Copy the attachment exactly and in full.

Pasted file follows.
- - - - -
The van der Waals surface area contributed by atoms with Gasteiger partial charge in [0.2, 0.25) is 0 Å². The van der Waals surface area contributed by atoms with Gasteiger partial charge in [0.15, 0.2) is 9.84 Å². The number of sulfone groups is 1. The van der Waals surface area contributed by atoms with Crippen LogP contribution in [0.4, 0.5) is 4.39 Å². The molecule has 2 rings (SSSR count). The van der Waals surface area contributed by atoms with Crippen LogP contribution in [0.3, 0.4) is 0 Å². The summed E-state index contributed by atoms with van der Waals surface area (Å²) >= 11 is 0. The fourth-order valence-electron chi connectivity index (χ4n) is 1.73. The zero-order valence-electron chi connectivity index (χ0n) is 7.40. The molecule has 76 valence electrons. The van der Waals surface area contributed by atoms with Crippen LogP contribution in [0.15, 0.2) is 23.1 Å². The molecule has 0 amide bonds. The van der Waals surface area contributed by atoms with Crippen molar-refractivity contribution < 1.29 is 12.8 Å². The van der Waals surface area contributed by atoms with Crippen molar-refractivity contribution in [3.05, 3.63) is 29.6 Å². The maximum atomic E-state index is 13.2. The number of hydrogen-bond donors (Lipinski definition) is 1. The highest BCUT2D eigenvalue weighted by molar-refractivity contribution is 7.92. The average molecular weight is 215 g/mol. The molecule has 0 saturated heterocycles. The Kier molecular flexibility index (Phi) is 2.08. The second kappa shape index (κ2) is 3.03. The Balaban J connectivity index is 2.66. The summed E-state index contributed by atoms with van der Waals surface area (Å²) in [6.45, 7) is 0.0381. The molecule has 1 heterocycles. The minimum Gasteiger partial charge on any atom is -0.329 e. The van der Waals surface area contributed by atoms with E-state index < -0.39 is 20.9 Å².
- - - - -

The van der Waals surface area contributed by atoms with Gasteiger partial charge in [0.2, 0.25) is 0 Å². The van der Waals surface area contributed by atoms with Gasteiger partial charge in [0.15, 0.2) is 9.84 Å². The number of sulfone groups is 1. The van der Waals surface area contributed by atoms with Crippen LogP contribution in [0.4, 0.5) is 4.39 Å². The molecule has 2 rings (SSSR count). The van der Waals surface area contributed by atoms with Crippen LogP contribution in [0.3, 0.4) is 0 Å². The summed E-state index contributed by atoms with van der Waals surface area (Å²) >= 11 is 0. The fourth-order valence-electron chi connectivity index (χ4n) is 1.73. The zero-order valence-electron chi connectivity index (χ0n) is 7.40. The molecule has 76 valence electrons. The van der Waals surface area contributed by atoms with Crippen LogP contribution in [0.15, 0.2) is 23.1 Å². The molecule has 0 amide bonds. The van der Waals surface area contributed by atoms with Crippen molar-refractivity contribution < 1.29 is 12.8 Å². The van der Waals surface area contributed by atoms with Crippen molar-refractivity contribution in [3.05, 3.63) is 29.6 Å². The maximum atomic E-state index is 13.2. The number of hydrogen-bond donors (Lipinski definition) is 1. The highest BCUT2D eigenvalue weighted by molar-refractivity contribution is 7.92. The average molecular weight is 215 g/mol. The molecule has 0 saturated heterocycles. The Kier molecular flexibility index (Phi) is 2.08. The second kappa shape index (κ2) is 3.03. The Balaban J connectivity index is 2.66. The summed E-state index contributed by atoms with van der Waals surface area (Å²) in [6.45, 7) is 0.0381. The molecule has 1 heterocycles. The minimum Gasteiger partial charge on any atom is -0.329 e. The van der Waals surface area contributed by atoms with E-state index < -0.39 is 20.9 Å².